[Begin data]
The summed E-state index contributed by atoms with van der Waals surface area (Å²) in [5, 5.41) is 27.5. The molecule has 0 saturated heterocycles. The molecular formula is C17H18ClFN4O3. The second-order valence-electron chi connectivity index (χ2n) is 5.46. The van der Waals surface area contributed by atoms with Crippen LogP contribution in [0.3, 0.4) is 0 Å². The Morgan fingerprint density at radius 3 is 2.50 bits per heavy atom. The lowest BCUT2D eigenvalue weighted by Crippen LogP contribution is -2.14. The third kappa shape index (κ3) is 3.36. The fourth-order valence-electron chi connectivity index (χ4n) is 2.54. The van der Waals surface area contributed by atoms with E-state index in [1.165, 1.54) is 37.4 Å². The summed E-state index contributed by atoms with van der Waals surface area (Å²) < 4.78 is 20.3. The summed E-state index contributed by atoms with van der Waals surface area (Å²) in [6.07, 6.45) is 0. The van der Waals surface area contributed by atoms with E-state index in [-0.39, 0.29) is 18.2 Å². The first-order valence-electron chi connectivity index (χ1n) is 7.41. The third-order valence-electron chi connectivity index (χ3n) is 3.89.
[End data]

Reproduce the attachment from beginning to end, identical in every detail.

The summed E-state index contributed by atoms with van der Waals surface area (Å²) in [5, 5.41) is 27.5. The molecule has 0 saturated heterocycles. The molecular formula is C17H18ClFN4O3. The second-order valence-electron chi connectivity index (χ2n) is 5.46. The van der Waals surface area contributed by atoms with Crippen LogP contribution in [0.3, 0.4) is 0 Å². The Morgan fingerprint density at radius 3 is 2.50 bits per heavy atom. The lowest BCUT2D eigenvalue weighted by Crippen LogP contribution is -2.14. The third kappa shape index (κ3) is 3.36. The fourth-order valence-electron chi connectivity index (χ4n) is 2.54. The van der Waals surface area contributed by atoms with E-state index in [1.165, 1.54) is 37.4 Å². The summed E-state index contributed by atoms with van der Waals surface area (Å²) < 4.78 is 20.3. The summed E-state index contributed by atoms with van der Waals surface area (Å²) in [6.07, 6.45) is 0. The van der Waals surface area contributed by atoms with E-state index in [-0.39, 0.29) is 18.2 Å². The first-order valence-electron chi connectivity index (χ1n) is 7.41. The third-order valence-electron chi connectivity index (χ3n) is 3.89.